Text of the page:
Wednesday, 19 January 2011

Liz Lochhead is new Makar, National Poet for Scotland

Congratulations to Liz Lochhead on becoming the new Makar. It couldn't be anyone else. She is so obviously the right choice: witty, feisty, a wicked but humane eye for character both in her poetry and plays and an ear for lively, playful speech, particularly her use of Glasgwegian demotic.

On a personal note, I have been a fan of Liz's work since 1972 when her first pamphlet 'A Memo for Spring' came out. I was working (on a temporary basis during my holidays as a teacher) at the famous Turret Bookshop in Holland Walk, Kensington owned by Bernard Stone. Frequently poets would come in for a glass of wine and many of the books had red rings on the covers: Brian Patten, Derek Mahon and Gerald Scarfe (the cartoonist, not poet) amongst them. Not Liz, at least when I was there. But I discovered her pamphlet and was electrified. A very soulful photo of her sitting on a hill with one of Edinburgh's mountains, Arthur's Seat in the background was the cover. She later told me that was the photographer's idea and never a true depiction of her character. The poems made a witty play with cliche, in the language of now, and made me realize that the lives of women could be poetry. Women could be poets too.

Many years later, I came up to the Edinburgh Festival in the late 1980s (probably 1987 or 1988?) and was thrilled to have front row seats at a cabaret-stye poetry performance by Liz. There was no stage, just a darkened room with Liz spot-lit, standing only yards from where I was sitting. I don't remember the venue - possibly the old Traverse site in the Grassmarket? nor the exact poems but they were feminist, hard-hitting, funny and I totally identified with them.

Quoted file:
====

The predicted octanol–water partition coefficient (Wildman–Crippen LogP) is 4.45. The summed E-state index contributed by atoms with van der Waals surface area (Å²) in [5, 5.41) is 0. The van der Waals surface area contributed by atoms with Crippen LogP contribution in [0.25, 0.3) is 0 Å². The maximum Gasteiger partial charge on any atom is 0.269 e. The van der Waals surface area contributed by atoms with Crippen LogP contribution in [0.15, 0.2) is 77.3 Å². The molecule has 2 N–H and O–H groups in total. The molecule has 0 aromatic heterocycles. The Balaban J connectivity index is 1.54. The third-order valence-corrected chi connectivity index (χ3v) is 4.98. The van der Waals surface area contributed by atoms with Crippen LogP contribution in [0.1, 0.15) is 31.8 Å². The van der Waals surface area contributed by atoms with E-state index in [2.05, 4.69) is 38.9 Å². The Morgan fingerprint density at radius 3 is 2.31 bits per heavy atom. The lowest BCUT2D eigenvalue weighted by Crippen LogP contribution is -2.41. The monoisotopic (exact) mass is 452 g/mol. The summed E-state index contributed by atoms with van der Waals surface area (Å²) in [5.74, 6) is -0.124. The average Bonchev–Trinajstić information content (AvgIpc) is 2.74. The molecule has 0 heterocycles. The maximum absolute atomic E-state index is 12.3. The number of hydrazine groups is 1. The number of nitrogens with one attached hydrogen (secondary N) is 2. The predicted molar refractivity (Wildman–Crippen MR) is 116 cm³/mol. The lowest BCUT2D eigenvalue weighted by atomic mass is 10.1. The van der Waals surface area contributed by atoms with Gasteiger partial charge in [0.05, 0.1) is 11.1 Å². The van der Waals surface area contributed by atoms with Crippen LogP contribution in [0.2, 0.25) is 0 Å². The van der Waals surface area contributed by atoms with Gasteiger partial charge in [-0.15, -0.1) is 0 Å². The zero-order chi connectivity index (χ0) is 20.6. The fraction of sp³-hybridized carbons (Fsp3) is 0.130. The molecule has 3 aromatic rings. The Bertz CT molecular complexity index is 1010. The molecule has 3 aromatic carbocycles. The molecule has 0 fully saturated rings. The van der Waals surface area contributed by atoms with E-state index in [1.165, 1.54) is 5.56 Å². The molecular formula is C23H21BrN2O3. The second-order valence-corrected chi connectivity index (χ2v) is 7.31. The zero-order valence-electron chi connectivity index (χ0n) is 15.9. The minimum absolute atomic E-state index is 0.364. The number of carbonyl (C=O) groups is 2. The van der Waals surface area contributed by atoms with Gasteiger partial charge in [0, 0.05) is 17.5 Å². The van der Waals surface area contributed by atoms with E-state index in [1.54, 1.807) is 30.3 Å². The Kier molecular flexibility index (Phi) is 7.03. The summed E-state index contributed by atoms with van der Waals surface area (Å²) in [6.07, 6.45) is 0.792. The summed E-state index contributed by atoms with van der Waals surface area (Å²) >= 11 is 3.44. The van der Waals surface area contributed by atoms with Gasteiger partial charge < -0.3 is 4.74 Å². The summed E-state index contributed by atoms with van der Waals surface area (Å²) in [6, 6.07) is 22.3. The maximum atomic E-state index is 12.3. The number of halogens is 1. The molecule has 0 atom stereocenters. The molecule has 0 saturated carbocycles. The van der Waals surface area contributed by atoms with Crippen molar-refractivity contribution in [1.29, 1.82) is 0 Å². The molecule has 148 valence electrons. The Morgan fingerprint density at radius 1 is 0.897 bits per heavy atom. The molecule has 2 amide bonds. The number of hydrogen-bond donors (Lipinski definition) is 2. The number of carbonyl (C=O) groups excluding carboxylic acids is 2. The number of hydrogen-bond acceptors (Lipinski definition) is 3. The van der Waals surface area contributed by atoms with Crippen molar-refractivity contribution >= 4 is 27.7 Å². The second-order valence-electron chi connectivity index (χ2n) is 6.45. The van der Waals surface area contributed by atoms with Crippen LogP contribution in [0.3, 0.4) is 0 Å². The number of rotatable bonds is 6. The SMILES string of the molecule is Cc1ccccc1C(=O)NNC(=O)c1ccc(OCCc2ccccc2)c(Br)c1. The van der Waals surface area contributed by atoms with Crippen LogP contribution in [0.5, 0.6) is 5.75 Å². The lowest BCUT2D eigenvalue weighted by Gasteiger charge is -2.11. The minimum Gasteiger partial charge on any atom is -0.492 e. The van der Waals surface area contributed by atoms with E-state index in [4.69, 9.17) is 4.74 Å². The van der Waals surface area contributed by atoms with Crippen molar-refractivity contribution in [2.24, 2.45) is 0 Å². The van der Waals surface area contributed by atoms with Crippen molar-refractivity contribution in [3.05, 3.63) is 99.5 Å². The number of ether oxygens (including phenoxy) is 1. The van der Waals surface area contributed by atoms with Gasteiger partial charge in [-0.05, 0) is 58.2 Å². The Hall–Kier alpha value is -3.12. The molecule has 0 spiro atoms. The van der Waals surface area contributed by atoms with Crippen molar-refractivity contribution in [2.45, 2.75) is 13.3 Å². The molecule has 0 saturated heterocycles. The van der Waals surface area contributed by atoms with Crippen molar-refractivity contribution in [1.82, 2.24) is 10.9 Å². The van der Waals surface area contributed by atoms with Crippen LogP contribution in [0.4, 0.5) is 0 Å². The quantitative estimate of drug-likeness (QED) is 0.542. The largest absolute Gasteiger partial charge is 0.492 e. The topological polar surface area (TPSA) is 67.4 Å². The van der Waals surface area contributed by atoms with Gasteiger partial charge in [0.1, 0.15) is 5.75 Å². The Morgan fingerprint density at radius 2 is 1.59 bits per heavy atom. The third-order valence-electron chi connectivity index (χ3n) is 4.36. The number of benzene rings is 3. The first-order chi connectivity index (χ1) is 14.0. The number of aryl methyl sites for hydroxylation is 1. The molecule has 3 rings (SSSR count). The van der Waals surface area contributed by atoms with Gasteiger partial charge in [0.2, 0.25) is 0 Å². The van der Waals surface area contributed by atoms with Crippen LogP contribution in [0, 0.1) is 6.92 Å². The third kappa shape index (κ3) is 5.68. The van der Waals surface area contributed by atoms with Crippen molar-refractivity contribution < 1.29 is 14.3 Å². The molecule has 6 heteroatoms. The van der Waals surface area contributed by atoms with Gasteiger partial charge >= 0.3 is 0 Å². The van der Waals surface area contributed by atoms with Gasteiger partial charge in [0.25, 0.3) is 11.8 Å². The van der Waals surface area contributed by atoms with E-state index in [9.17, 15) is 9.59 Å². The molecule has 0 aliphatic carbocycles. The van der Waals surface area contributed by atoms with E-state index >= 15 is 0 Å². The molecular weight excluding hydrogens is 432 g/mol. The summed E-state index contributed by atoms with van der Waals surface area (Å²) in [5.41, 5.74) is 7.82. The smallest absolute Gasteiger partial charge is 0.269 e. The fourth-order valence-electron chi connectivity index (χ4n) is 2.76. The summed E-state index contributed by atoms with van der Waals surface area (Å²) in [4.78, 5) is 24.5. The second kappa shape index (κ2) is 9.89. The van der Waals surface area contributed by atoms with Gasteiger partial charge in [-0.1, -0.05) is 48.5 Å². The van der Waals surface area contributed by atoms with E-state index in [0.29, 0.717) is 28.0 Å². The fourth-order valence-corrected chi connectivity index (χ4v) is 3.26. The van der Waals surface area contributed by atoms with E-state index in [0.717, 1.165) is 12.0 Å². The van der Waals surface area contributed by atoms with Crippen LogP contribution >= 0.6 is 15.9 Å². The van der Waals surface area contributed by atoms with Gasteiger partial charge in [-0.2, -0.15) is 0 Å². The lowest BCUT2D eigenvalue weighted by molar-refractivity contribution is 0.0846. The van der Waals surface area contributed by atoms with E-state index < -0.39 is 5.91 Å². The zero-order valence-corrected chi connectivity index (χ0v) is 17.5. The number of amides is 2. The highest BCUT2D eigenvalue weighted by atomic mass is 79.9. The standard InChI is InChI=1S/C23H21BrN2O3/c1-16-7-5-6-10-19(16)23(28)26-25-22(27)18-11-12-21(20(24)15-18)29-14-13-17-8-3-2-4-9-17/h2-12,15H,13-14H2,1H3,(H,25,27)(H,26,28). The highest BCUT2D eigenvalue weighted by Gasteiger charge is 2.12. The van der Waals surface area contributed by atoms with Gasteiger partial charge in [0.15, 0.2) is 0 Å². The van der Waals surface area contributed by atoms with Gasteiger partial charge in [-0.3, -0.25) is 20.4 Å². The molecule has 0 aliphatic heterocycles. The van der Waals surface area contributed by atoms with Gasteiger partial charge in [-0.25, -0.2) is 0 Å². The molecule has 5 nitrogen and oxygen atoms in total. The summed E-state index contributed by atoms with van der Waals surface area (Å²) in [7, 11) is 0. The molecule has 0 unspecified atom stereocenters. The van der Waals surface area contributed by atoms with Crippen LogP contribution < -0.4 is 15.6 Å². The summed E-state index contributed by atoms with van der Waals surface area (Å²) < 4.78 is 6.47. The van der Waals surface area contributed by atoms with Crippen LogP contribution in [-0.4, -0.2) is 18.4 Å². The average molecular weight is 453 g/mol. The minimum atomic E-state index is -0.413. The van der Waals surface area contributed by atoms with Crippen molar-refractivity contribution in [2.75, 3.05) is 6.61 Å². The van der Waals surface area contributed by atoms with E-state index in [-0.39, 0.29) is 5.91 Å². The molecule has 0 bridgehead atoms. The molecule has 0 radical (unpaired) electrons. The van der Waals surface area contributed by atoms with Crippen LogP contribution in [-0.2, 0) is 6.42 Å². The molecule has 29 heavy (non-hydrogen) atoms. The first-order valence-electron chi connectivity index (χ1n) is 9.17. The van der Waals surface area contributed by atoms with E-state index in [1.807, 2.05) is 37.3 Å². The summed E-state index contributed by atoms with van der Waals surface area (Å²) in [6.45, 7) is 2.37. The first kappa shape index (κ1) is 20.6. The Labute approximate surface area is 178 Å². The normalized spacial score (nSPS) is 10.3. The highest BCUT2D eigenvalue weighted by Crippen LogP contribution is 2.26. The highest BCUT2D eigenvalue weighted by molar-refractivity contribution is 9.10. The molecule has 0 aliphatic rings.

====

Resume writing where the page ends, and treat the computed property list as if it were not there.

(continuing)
Scroll on a few years, when my husband and I unexpectedly moved to Edinburgh (for job reasons), and when I was accepted on the MPhil at Glasgow University Creative Writing programme, I was thrilled to have Liz as my tutor. Very privileged since she only stayed a year before pressure of play commissions etc meant she was forced to resign as university tutor. The first day I met her I gushed praises for her work and how much it meant to me and she quickly turned the subject. Liz does not court praise.

Liz said today at the National Library of Scotland where she was announced the Makar, shown on TV, that she wants kids to 'enjoy poetry not see it as a penance'. She wants to encourage 'the speaking of it and learning of it by heart as well as reading and writing it.'

Great. Poetry as fun. Not a hated, academic exercize of identifying and ticking off tropes as my son had to do at school. (Rather like identifying all the ingredients of a cake but never making it or eating it, I've always thought.)

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